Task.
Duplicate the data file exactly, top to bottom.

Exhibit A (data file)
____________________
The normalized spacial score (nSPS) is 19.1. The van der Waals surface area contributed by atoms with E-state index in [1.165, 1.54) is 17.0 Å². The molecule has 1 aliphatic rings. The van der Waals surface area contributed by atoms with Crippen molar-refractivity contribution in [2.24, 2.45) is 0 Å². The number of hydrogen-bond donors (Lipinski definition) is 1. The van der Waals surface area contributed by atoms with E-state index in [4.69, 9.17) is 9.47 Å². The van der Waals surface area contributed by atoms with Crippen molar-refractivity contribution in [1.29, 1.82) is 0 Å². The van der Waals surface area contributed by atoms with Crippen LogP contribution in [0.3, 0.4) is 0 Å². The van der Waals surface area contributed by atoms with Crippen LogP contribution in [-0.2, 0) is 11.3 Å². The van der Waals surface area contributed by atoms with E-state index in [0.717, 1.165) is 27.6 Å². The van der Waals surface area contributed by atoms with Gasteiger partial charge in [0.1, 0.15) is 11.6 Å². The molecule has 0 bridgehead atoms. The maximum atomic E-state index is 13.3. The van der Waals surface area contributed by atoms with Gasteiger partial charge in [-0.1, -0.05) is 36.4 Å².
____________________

The normalized spacial score (nSPS) is 19.1. The van der Waals surface area contributed by atoms with E-state index in [1.165, 1.54) is 17.0 Å². The molecule has 1 aliphatic rings. The van der Waals surface area contributed by atoms with Crippen molar-refractivity contribution in [2.24, 2.45) is 0 Å². The number of hydrogen-bond donors (Lipinski definition) is 1. The van der Waals surface area contributed by atoms with E-state index in [4.69, 9.17) is 9.47 Å². The van der Waals surface area contributed by atoms with Crippen molar-refractivity contribution in [1.29, 1.82) is 0 Å². The van der Waals surface area contributed by atoms with Crippen LogP contribution in [0.3, 0.4) is 0 Å². The van der Waals surface area contributed by atoms with Crippen LogP contribution in [-0.2, 0) is 11.3 Å². The van der Waals surface area contributed by atoms with E-state index in [0.717, 1.165) is 27.6 Å². The van der Waals surface area contributed by atoms with Gasteiger partial charge in [0.1, 0.15) is 11.6 Å². The molecule has 0 bridgehead atoms. The maximum atomic E-state index is 13.3. The van der Waals surface area contributed by atoms with Gasteiger partial charge in [-0.1, -0.05) is 36.4 Å².